Biographical Sketch of I. B. Donaldson

I. B. Donaldson, of the firm of I. B. Donaldson & Co., Norfolk City Bank, is a native of Morrison, Whiteside Co., Ill. In 1869, he was employed in book-keeping at the First National Bank, Morrison, Ill. Has since been engaged at this business. February, 1882, came to Norfolk, and established this...

Biographical Sketch of Milton Donaldson

Milton Donaldson (deceased), the largest capitalist of Lake County, was a native of Alabama, but spent part of his youth in Nashville. After moving to Donaldson’s Point, Missouri, he married Theresa Baird. Mr. Donaldson was a self made man. When he married he had nothing, and by hard work and good management he accumulated an estate worth $150,000. He had but one son, who died in childhood. He was a democrat in politics. Mrs. Donaldson was a Methodist. In 1877 Mr. Donaldson left his home one afternoon to look after his stock. While absent a villain by the name of Murphy entered the house for the purpose of robbing. He first knocked the servant girl down, and thinking she was dead, returned to close the doors, but finding she was not dead, he repeated the blows. He then entered Mrs. Donaldson’s room, and murdered her. As soon as the crime was discovered, the neighbors turned out and found the murderer, and hung him at once. Mr. Donaldson remained a widower until his death, in 1881, and having neither wife nor children to inherit his large estate, it passed into the hands of his nieces and nephews. He was a kind and generous...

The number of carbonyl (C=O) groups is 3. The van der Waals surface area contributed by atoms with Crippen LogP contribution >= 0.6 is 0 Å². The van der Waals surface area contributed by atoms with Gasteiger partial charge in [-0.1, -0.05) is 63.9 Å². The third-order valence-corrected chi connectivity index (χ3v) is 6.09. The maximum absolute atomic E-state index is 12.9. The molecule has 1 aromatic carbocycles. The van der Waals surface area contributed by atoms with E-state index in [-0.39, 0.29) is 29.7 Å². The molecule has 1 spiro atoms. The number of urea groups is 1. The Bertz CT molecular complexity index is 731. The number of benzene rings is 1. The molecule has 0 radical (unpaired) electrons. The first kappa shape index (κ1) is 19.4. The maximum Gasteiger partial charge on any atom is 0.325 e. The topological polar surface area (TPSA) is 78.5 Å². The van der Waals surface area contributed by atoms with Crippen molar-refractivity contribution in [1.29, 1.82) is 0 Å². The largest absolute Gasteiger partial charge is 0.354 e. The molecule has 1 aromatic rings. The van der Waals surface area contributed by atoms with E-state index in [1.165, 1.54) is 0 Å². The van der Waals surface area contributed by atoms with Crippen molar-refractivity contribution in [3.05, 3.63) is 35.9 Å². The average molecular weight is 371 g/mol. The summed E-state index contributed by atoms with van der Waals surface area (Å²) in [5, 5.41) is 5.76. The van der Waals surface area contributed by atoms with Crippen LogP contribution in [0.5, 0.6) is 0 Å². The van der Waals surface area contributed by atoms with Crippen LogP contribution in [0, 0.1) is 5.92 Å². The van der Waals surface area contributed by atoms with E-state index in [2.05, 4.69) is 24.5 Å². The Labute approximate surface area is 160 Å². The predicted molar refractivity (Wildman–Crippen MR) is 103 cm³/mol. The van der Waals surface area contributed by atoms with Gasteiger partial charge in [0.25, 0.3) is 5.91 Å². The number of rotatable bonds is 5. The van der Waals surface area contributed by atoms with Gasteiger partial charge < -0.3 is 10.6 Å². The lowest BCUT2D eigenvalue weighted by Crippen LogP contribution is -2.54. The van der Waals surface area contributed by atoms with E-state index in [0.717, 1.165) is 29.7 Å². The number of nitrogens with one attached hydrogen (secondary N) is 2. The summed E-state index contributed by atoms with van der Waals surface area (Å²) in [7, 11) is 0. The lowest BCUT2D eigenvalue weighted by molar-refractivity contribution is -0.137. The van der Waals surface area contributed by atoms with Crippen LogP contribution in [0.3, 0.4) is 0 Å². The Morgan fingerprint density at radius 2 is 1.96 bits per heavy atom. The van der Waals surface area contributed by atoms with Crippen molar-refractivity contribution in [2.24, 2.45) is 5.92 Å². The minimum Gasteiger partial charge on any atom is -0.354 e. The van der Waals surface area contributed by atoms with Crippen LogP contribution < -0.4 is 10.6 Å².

Biography of Lauchlan Donalsdon

Lauchlan Donaldson, one of the ablest lawyers of Tiptonville, is the son of Wellington and Elizabeth A (Meriweather) Donaldson. His father was born in St. Johns N.B., and when a young man went to the republic of Texas, where he was engaged with a corps of engineers to survey the Guadalupe River, receiving as compensation a large tract of land. In 1843 he moved to Tennessee, and married Miss Meriweather, in Obion County, who was a native of Montgomery County, Tennessee Soon after they were married they settled at Meriweather’s Landing, and made it their permanent home. Mr. Donaldson, Sr., was by preference an Episcopalian, though neither his wife nor he was connected with any church. He was a Whig until after the war, then a democrat. He enlisted in the Confederate Army during the late war, and became one of the defenders of Island No. 10. During the siege he died. He had four sons, three of them in the Confederate Army. He was for awhile magistrate in Obion County. His wife is still living, and is now seventy two years old. In early life she was quite a huntress, being very expert in using firearms and killing game. Her father moved to Meriweather’s Landing in 1827, when it was thinly settled, only an Indian trail running from Stone Ferry to New Madrid. Our subject, Mr. Lauchlan Donaldson’s ancestors, was Scotch on his father’s side, being the last of the McDonalds, of Glencoe, and on his mother’s side Welsh and English. He was born January 4, 1844, in Hickman, Kentucky, and received his early education in Obion County....